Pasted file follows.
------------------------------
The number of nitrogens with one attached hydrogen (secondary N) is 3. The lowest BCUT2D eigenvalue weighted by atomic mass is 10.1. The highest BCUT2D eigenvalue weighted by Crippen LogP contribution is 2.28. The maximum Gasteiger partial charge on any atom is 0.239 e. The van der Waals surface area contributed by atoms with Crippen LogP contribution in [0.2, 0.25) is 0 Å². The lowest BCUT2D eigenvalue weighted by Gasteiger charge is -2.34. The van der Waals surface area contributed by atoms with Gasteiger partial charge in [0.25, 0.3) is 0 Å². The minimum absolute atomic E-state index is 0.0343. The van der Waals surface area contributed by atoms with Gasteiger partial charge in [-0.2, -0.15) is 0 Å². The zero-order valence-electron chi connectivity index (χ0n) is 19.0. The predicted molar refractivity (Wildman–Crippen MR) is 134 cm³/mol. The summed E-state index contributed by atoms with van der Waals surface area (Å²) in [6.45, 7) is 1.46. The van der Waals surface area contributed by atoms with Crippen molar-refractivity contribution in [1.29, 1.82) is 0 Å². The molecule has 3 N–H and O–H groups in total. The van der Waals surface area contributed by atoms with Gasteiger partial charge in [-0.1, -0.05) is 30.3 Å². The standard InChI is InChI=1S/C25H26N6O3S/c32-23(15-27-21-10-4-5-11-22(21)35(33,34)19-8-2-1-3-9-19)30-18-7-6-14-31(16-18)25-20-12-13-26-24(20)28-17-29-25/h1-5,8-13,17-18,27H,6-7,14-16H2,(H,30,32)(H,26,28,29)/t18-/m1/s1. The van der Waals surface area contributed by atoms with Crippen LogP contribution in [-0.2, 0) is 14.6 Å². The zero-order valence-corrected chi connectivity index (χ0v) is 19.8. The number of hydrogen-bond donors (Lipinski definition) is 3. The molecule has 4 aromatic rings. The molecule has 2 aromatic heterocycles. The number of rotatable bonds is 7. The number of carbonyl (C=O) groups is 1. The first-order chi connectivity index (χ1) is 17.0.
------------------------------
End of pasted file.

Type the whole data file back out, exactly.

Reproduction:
The number of nitrogens with one attached hydrogen (secondary N) is 3. The lowest BCUT2D eigenvalue weighted by atomic mass is 10.1. The highest BCUT2D eigenvalue weighted by Crippen LogP contribution is 2.28. The maximum Gasteiger partial charge on any atom is 0.239 e. The van der Waals surface area contributed by atoms with Crippen LogP contribution in [0.2, 0.25) is 0 Å². The lowest BCUT2D eigenvalue weighted by Gasteiger charge is -2.34. The van der Waals surface area contributed by atoms with Gasteiger partial charge in [0.25, 0.3) is 0 Å². The minimum absolute atomic E-state index is 0.0343. The van der Waals surface area contributed by atoms with Gasteiger partial charge in [-0.2, -0.15) is 0 Å². The zero-order valence-electron chi connectivity index (χ0n) is 19.0. The predicted molar refractivity (Wildman–Crippen MR) is 134 cm³/mol. The summed E-state index contributed by atoms with van der Waals surface area (Å²) in [6.45, 7) is 1.46. The van der Waals surface area contributed by atoms with Crippen molar-refractivity contribution in [1.29, 1.82) is 0 Å². The molecule has 3 N–H and O–H groups in total. The van der Waals surface area contributed by atoms with Gasteiger partial charge in [-0.1, -0.05) is 30.3 Å². The standard InChI is InChI=1S/C25H26N6O3S/c32-23(15-27-21-10-4-5-11-22(21)35(33,34)19-8-2-1-3-9-19)30-18-7-6-14-31(16-18)25-20-12-13-26-24(20)28-17-29-25/h1-5,8-13,17-18,27H,6-7,14-16H2,(H,30,32)(H,26,28,29)/t18-/m1/s1. The van der Waals surface area contributed by atoms with Crippen LogP contribution in [-0.2, 0) is 14.6 Å². The zero-order valence-corrected chi connectivity index (χ0v) is 19.8. The number of hydrogen-bond donors (Lipinski definition) is 3. The molecule has 4 aromatic rings. The molecule has 2 aromatic heterocycles. The number of rotatable bonds is 7. The number of carbonyl (C=O) groups is 1. The first-order chi connectivity index (χ1) is 17.0.